- Organize Your Essay. An impressive essay generally contains a strong opening, well organized content, and a powerful closing. If your essay lacks structure and seems to ramble, chances are it won’t impress the reader. Start with an outline and design your essay paragraph by paragraph. Make sure you include enough background information about whatever topic you are writing about so that the reader can put it into context. For example, one student wrote an excellent essay about a horrible first day of school, but forgot to include that he had just moved to town, from halfway around the world, and was struggling with English. Resist the temptation to run off and start writing. Experts will tell you that up-front planning of your essays is well worth the time invested. Not only will the quality of your essays be much higher, you’ll probably end up saving time in the long run!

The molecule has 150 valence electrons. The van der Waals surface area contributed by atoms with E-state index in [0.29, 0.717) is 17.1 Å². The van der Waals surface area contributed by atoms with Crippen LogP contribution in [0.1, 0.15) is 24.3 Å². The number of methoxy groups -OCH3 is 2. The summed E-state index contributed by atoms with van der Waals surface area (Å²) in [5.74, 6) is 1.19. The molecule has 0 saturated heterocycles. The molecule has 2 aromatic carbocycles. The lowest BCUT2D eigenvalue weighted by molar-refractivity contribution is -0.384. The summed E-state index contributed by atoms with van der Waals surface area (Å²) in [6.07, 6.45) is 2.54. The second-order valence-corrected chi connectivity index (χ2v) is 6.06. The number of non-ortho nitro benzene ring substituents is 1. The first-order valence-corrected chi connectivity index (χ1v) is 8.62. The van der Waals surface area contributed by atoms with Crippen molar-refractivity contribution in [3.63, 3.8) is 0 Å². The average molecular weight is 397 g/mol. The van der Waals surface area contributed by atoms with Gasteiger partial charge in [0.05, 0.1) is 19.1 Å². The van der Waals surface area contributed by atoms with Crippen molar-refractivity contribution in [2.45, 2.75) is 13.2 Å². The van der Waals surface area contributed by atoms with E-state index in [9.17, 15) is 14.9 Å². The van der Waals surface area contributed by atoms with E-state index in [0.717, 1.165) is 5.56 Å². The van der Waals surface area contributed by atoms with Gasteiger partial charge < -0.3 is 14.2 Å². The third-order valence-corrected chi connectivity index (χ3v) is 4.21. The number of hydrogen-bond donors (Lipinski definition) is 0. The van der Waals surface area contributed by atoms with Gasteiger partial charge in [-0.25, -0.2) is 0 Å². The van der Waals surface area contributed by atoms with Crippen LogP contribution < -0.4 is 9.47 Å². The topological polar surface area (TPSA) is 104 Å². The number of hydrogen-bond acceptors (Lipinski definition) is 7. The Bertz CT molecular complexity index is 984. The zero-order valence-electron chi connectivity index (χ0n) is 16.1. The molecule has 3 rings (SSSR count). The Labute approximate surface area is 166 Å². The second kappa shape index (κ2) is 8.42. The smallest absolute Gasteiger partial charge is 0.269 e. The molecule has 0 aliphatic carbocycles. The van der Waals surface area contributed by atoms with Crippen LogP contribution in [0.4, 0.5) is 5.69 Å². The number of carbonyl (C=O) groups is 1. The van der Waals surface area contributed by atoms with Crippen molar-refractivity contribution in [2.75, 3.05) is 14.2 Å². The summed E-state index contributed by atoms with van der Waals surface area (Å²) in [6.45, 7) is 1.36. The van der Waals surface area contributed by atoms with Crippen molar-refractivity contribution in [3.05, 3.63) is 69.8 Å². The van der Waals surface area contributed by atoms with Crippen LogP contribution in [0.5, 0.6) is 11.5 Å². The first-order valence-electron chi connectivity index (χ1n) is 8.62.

- Research the College Before Writing the Essay. Almost every school has its own identity and mission. Some universities even have a slogan. Others have niche areas of study that they like to promote. Pay attention to what is important to the particular school and, when appropriate, consider including it in some manner in your essay.
- Invest in a Strong Introduction. Admissions people read a lot of essays and may not be energetic and fresh when yours reaches the top of their pile. That’s why it’s essential to attract their attention up front. It is critical that the first few sentences capture their interest. A boring opening may cause the reader to not pay close attention to the remainder of the essay. Design the introduction to draw them into your essay. A well-planned essay may omit some key details in the opening forcing the reader to pay close attention to the rest of the story.